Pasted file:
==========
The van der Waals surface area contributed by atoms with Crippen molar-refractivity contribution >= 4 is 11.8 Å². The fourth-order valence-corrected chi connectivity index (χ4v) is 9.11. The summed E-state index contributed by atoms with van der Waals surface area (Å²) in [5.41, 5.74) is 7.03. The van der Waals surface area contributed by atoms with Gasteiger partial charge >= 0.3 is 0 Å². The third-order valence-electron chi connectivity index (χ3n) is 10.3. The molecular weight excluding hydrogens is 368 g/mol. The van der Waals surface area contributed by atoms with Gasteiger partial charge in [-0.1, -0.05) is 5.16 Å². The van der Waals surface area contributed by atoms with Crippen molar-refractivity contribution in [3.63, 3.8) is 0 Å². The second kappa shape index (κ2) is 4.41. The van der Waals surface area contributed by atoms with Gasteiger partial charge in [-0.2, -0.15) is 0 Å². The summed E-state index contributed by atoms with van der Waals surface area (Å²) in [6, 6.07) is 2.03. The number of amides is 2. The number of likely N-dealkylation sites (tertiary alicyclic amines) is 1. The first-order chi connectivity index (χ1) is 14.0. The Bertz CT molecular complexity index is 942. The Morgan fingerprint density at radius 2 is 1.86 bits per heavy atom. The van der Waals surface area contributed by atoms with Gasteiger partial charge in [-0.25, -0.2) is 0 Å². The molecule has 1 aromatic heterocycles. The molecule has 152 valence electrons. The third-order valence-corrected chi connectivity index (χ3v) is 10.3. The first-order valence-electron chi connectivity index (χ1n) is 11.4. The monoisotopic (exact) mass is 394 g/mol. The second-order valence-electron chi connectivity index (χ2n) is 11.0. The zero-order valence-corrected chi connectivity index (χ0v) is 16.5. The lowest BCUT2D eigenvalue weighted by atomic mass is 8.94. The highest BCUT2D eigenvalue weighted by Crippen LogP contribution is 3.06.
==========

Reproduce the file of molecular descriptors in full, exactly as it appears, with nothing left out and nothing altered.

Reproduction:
The van der Waals surface area contributed by atoms with Crippen molar-refractivity contribution >= 4 is 11.8 Å². The fourth-order valence-corrected chi connectivity index (χ4v) is 9.11. The summed E-state index contributed by atoms with van der Waals surface area (Å²) in [5.41, 5.74) is 7.03. The van der Waals surface area contributed by atoms with Gasteiger partial charge >= 0.3 is 0 Å². The third-order valence-electron chi connectivity index (χ3n) is 10.3. The molecular weight excluding hydrogens is 368 g/mol. The van der Waals surface area contributed by atoms with Gasteiger partial charge in [-0.1, -0.05) is 5.16 Å². The van der Waals surface area contributed by atoms with Crippen molar-refractivity contribution in [3.63, 3.8) is 0 Å². The second kappa shape index (κ2) is 4.41. The van der Waals surface area contributed by atoms with Gasteiger partial charge in [-0.2, -0.15) is 0 Å². The summed E-state index contributed by atoms with van der Waals surface area (Å²) in [6, 6.07) is 2.03. The number of amides is 2. The number of likely N-dealkylation sites (tertiary alicyclic amines) is 1. The first-order chi connectivity index (χ1) is 14.0. The Bertz CT molecular complexity index is 942. The Morgan fingerprint density at radius 2 is 1.86 bits per heavy atom. The van der Waals surface area contributed by atoms with Gasteiger partial charge in [-0.25, -0.2) is 0 Å². The molecule has 1 aromatic heterocycles. The molecule has 152 valence electrons. The third-order valence-corrected chi connectivity index (χ3v) is 10.3. The first-order valence-electron chi connectivity index (χ1n) is 11.4. The monoisotopic (exact) mass is 394 g/mol. The second-order valence-electron chi connectivity index (χ2n) is 11.0. The zero-order valence-corrected chi connectivity index (χ0v) is 16.5. The lowest BCUT2D eigenvalue weighted by atomic mass is 8.94. The highest BCUT2D eigenvalue weighted by Crippen LogP contribution is 3.06.